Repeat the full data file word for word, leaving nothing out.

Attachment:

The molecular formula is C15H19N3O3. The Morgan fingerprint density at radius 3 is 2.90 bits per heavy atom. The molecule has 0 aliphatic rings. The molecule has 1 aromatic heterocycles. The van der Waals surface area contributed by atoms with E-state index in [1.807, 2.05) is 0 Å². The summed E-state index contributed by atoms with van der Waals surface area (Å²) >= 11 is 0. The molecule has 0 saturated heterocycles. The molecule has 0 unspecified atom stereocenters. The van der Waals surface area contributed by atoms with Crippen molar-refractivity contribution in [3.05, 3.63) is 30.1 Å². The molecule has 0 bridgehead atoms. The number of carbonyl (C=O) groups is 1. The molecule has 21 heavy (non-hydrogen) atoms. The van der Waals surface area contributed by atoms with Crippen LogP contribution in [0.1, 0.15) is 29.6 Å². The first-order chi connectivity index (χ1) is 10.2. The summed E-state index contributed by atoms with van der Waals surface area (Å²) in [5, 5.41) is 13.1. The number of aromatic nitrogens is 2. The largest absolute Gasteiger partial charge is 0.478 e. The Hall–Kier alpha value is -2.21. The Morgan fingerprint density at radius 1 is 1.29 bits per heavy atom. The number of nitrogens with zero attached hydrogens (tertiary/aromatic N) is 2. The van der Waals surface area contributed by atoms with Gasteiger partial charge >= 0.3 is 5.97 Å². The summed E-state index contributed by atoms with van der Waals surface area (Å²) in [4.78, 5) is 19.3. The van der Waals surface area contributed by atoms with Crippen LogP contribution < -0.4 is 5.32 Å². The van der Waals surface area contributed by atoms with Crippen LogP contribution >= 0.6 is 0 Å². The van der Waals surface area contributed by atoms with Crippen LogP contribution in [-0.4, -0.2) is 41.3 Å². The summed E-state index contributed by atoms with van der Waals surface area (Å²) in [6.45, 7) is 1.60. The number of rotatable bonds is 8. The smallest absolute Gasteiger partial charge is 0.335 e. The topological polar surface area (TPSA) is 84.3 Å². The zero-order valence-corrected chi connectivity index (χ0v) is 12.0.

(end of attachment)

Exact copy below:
The molecular formula is C15H19N3O3. The Morgan fingerprint density at radius 3 is 2.90 bits per heavy atom. The molecule has 0 aliphatic rings. The molecule has 1 aromatic heterocycles. The van der Waals surface area contributed by atoms with E-state index in [1.807, 2.05) is 0 Å². The summed E-state index contributed by atoms with van der Waals surface area (Å²) >= 11 is 0. The molecule has 0 saturated heterocycles. The molecule has 0 unspecified atom stereocenters. The van der Waals surface area contributed by atoms with Crippen molar-refractivity contribution in [3.05, 3.63) is 30.1 Å². The molecule has 0 bridgehead atoms. The number of carbonyl (C=O) groups is 1. The molecule has 21 heavy (non-hydrogen) atoms. The van der Waals surface area contributed by atoms with Crippen LogP contribution in [0.1, 0.15) is 29.6 Å². The first-order chi connectivity index (χ1) is 10.2. The summed E-state index contributed by atoms with van der Waals surface area (Å²) in [5, 5.41) is 13.1. The number of aromatic nitrogens is 2. The largest absolute Gasteiger partial charge is 0.478 e. The Hall–Kier alpha value is -2.21. The Morgan fingerprint density at radius 1 is 1.29 bits per heavy atom. The number of nitrogens with zero attached hydrogens (tertiary/aromatic N) is 2. The van der Waals surface area contributed by atoms with Gasteiger partial charge >= 0.3 is 5.97 Å². The summed E-state index contributed by atoms with van der Waals surface area (Å²) in [4.78, 5) is 19.3. The van der Waals surface area contributed by atoms with Crippen LogP contribution < -0.4 is 5.32 Å². The van der Waals surface area contributed by atoms with Crippen LogP contribution >= 0.6 is 0 Å². The van der Waals surface area contributed by atoms with Crippen LogP contribution in [-0.4, -0.2) is 41.3 Å². The summed E-state index contributed by atoms with van der Waals surface area (Å²) in [6.45, 7) is 1.60. The number of rotatable bonds is 8. The smallest absolute Gasteiger partial charge is 0.335 e. The topological polar surface area (TPSA) is 84.3 Å². The zero-order valence-corrected chi connectivity index (χ0v) is 12.0.